In the most original and significant of these essays, Constance B Bouchard reassesses "Feudalism", Cluny and the Investiture controversy. Bouchard overturns conventional views of the creation and development of a model of hierarchy in medieval society, not just debunking (as others have done before her) the central elements of the accepted model--the principle of Carolingian "Feudalism"; the idea of a Cluniac monastic pyramid of houses; and the notion that the papacy was directly influenced by Cluny--but also proposing a diametrically opposite model. She proposes that the Investiture Controversy was the first step, not the last, in the development of governmental hierarchy; that it influenced monasticism, rather than the other way around (as seen particularly in the Cistercian order) and that it was developments in ecclesiastical hierarchy that influenced twelfth- century fief-holding arrangements between kings and the aristocracy. This is essential reading for all medievalists.

Thought dominates the second half of the volume. M A Claussen considers Chrodegang's vision for a reformed society as revealed in his rule for canons and his exegesis of the story of the earliest Christian communities; he shows that the beginnings of the Church are explained for practical spiritual and ecclesiological reasons relating to communal meals and to property arrangements. This essay offers an important corrective to the general tendency to consider Carolingian reform in exclusively Benedictine terms and it would have an application, not considered here, for the spread of reforming ideas beyond Frankia, especially to England. Eucharistic theology, especially in the thought of Ademar of Chabannes, is the focus of Michael Frassetto's essay, which explores the transmission of Carolingian ideas, especially the debate between Paschasius Radbertus and Ratramnus of Corbie about the real presence, beyond the Carolingian age. Quite different in feel is David Blanks' engaging exploration of lay belief, heterodoxy and anti-clericalism in the diocese of Pamiers, south of Toulouse through the records kept by Bishop Jacques Fournier (1317-34; Pope Benedict XII 1334-42). Deliberately taking the focus of attention away from Catharism, Blanks uses individual examples to argue a wider case about the wide variations in lay attitudes to the church in this region: "Catholics and non-Catholics alike practiced their faith imperfectly. Many who thought they were good Catholics were not (doctrinally-speaking), and many who venerated the heretics, or just had unorthodox ideas, nonetheless participated in the communal life of the parish." Edith Wilks Dolnikowski brings the formal essays to an end with a study of the doctrine of divine foreknowledge in Wyclif's Latin sermons.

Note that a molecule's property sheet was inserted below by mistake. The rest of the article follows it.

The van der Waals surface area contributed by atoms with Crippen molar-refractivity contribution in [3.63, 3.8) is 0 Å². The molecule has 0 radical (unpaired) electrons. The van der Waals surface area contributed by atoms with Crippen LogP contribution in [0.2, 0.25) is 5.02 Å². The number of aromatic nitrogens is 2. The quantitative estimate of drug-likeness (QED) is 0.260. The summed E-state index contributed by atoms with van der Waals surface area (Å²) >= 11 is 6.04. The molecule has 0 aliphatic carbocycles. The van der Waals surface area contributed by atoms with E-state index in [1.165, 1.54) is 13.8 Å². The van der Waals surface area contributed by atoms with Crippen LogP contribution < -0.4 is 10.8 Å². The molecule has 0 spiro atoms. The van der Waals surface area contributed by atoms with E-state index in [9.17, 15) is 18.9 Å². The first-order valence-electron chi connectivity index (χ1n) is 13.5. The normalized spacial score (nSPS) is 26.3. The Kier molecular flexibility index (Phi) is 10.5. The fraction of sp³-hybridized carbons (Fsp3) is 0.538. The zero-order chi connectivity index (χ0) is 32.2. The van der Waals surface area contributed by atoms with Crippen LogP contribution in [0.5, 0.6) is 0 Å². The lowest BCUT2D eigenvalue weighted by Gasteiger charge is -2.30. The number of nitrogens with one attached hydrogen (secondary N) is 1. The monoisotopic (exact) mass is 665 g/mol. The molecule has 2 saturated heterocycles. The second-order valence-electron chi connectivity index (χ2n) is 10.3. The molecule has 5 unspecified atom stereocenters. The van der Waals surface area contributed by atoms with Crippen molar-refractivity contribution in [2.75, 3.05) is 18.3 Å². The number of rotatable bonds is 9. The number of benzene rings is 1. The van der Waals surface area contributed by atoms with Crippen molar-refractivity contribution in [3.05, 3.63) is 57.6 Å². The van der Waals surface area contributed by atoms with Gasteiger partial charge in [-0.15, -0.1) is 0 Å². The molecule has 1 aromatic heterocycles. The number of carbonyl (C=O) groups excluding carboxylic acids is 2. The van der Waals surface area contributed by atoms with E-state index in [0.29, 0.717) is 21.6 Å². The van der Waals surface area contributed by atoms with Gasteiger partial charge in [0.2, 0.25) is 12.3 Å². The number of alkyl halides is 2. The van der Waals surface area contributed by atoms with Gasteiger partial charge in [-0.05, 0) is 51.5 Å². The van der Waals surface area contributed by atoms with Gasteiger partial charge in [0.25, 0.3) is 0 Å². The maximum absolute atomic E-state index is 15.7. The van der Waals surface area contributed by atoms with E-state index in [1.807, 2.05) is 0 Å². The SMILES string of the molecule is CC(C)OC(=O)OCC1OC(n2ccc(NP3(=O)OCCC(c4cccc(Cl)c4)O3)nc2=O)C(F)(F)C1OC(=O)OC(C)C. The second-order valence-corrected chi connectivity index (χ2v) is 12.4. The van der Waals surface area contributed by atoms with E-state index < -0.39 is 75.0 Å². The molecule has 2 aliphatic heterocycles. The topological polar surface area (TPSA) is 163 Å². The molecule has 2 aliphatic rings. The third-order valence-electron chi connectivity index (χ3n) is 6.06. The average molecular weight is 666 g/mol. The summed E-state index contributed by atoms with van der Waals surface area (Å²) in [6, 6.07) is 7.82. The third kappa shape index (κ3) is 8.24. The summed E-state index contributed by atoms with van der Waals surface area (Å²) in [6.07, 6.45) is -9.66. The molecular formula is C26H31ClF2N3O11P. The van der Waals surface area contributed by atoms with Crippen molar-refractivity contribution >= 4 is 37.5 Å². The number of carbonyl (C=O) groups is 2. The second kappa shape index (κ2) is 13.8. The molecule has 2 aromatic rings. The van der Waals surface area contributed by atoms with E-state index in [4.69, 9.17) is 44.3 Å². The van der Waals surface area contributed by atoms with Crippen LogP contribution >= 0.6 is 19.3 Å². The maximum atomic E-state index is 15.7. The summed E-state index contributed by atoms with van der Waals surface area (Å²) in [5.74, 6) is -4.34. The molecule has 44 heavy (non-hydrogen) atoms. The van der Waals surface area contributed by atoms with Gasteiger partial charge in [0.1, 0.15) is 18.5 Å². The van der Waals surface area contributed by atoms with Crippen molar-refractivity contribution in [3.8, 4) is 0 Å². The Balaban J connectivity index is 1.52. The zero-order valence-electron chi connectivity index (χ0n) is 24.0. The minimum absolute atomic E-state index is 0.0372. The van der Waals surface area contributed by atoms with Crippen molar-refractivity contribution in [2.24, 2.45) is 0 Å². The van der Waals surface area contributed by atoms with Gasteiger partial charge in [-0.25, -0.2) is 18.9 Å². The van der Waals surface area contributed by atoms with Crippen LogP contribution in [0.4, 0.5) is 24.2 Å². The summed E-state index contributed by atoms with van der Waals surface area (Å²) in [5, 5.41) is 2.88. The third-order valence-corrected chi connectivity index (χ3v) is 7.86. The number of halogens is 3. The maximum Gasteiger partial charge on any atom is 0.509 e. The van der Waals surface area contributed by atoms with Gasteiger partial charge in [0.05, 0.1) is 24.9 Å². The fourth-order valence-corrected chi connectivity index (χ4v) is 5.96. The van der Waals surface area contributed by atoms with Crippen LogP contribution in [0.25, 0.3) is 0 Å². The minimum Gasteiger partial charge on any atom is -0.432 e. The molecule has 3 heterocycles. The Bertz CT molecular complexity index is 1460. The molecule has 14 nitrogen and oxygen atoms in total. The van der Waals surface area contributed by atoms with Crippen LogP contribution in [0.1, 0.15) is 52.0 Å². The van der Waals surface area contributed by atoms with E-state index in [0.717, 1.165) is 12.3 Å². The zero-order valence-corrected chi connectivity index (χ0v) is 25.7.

In conclusion, Kathleen Mitchell offers reflections on the role of the academic as public historian by exploring her own work on the National Endowment for the Humanities in promoting the work of state and jurisdictional humanities councils. It would be, as she admits, an exaggeration to compare the outreach work of the NEH to the sending of Christian monastic missionaries to convert the Avars and the Danes, but she does show how this work can bridge important cultural frontiers. Presenting Richard Sullivan's students and colleagues as a comitatus, Mitchell demonstrates how they have each pushed out frontiers and encouraged public engagement in the intellectual heritage of the middle ages.

This is an engaging and stimulating collection of essays, a worthy tribute to the remarkable man and scholar to whom it is dedicated. The editors kept all contributors tightly to a fixed word limit and this enforced brevity considerably enhances the effectiveness of each essay and of the volume as a whole. Like all Brill books, it is ludicrously over-priced, which is a great shame, for it deserves to have a wide readership far beyond the library sale for which it has been marketed.